The CTE makerspace concept is tied to the Carl D. Perkins Career and Technical Education Act of 2006, known to policy wonks and school administrators just as Perkins. The Perkins Act distributes more than $1 billion a year to high schools and postsecondary institutions to fund Career and Technical Education Centers, in an effort to encourage young people to go into technical careers.
The CTE Makeover Challenge gave qualifying schools access to a CTE Makeover Bootcamp, giving teachers and students 6 weeks of support, resources, and expert knowledge to build and design their perfect spaces for facilitating creative projects. Ten schools were awarded $200,000 each for designing places for hands-on learning, practical problem-solving, and critical thinking.
What Can I Do?
Individuals interested in taking part in the TechHire Initiative are invited to go to TechHire.org and fill out a contact form for more information.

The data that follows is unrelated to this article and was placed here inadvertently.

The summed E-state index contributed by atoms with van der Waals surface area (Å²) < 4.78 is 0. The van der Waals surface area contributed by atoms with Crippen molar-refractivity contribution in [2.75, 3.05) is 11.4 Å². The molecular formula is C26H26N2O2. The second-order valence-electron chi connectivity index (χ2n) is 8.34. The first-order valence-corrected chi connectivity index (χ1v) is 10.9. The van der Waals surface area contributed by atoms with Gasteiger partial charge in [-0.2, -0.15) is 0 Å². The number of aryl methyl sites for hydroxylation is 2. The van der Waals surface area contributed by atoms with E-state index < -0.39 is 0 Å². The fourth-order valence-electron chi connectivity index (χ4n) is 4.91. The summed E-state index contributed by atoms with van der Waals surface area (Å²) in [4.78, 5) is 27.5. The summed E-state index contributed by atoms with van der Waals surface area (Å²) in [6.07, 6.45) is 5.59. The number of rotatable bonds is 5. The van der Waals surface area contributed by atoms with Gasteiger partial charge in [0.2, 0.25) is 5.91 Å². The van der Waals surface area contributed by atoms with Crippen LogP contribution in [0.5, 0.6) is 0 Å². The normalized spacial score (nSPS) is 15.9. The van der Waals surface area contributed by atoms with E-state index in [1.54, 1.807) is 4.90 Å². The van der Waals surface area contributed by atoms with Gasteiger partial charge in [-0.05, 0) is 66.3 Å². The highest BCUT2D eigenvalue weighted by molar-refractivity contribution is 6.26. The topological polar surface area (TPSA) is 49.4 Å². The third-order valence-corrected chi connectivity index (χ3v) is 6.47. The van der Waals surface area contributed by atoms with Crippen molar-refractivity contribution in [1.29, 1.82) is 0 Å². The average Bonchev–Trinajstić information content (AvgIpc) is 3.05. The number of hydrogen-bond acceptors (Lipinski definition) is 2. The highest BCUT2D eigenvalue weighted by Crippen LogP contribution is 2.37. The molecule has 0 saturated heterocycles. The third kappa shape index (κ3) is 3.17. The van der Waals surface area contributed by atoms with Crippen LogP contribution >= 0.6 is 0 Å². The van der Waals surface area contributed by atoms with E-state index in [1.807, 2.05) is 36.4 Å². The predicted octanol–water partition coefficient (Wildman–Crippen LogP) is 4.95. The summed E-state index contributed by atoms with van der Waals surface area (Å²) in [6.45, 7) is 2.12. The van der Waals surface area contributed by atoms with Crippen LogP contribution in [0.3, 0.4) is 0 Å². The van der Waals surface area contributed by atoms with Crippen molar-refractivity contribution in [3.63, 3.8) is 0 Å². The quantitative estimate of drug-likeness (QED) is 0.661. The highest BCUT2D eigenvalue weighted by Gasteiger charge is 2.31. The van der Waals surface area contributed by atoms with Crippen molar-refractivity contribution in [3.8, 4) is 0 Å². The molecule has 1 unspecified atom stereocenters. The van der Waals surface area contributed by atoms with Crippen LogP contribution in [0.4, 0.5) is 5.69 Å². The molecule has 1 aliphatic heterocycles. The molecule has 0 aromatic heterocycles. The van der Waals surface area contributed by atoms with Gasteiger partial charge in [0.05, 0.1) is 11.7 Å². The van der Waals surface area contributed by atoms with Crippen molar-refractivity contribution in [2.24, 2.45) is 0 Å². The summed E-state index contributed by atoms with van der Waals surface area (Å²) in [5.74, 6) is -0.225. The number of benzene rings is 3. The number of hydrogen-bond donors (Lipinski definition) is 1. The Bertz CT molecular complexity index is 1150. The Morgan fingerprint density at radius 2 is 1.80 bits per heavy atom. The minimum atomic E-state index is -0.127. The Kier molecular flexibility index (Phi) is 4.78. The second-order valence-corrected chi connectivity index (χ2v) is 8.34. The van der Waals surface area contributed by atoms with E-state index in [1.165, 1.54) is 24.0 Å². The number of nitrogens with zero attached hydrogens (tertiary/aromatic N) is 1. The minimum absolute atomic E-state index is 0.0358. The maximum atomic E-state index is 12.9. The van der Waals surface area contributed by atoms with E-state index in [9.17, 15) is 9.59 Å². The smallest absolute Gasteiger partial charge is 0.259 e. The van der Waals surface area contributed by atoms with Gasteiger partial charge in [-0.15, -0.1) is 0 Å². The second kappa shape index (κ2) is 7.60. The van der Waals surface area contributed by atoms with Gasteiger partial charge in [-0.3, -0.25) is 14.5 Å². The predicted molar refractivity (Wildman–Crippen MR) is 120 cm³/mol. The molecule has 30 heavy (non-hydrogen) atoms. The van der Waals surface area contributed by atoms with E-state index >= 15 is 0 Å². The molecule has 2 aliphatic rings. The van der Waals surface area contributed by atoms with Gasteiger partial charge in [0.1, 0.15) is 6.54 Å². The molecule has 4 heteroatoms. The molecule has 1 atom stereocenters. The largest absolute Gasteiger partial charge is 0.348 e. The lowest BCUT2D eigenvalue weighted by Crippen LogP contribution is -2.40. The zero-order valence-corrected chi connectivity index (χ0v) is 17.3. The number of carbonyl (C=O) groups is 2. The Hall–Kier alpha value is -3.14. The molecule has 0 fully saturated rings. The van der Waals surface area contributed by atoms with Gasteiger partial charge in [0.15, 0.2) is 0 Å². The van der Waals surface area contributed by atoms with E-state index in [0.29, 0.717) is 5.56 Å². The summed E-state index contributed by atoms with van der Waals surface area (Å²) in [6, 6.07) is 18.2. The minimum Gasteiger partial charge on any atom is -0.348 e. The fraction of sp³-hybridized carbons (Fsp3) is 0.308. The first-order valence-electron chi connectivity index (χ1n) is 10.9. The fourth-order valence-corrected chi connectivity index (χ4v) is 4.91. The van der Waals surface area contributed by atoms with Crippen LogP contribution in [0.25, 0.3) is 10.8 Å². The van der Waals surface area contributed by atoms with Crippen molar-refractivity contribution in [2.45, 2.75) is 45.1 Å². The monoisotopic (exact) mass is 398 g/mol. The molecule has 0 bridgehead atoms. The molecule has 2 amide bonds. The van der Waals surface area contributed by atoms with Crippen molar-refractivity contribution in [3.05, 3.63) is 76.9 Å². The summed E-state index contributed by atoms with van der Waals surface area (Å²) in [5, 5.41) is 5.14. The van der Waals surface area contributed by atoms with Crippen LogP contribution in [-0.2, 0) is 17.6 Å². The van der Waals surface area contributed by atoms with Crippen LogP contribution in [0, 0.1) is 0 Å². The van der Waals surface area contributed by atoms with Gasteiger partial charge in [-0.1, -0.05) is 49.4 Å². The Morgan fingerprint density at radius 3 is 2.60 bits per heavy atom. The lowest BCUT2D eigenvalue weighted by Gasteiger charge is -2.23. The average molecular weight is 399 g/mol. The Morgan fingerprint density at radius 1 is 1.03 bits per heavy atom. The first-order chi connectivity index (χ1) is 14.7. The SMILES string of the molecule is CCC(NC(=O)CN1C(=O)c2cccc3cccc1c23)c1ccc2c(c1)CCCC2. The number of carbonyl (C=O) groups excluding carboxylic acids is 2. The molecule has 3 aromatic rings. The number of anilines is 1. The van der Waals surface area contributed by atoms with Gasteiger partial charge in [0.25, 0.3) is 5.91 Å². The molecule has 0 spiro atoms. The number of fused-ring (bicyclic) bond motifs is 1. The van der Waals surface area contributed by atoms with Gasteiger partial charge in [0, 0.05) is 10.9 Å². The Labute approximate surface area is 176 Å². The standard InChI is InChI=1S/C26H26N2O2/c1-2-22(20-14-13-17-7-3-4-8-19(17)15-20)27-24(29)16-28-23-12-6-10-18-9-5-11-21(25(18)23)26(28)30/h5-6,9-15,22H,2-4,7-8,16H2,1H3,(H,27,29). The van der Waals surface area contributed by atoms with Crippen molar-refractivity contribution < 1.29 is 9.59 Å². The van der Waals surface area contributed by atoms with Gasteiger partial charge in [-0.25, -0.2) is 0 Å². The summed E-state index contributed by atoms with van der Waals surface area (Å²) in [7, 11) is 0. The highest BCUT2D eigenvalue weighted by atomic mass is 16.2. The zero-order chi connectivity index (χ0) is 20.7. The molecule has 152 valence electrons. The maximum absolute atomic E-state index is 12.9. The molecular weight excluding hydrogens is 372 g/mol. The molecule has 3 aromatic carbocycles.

If You Are a Worker: TechHire communities are organizing all over the country. If you are in one, or live near one, find out more about what is going on in your community at TechHire.org. You could be getting trained for a new career within days.
If You Are a Business Owner: Newly-minted tech professionals are some of your best potential resources. Not only have they learned the latest technology and skills – they’re more than happy to put them into practice in a way that will make you money. Consider hiring new workers from the TechHire community. You’ll wonder why you ever overlooked them before.
If You Are an Educator: Everyone with knowledge and the desire to help has a place in the TechHire Initiative. TechHire is partnering with a variety of educational outlets, from community colleges to boot camps.
If You Are a Community Leader: Your influence could be the catalyst for an explosion of learning, making, and creating. Getting your organization involved can make sure TechHire has the support and guidance it needs. Organizations do not have to be tech-related – if they can connect TechHire with the people who need it, they’ve done their job.
What’s the Upshot?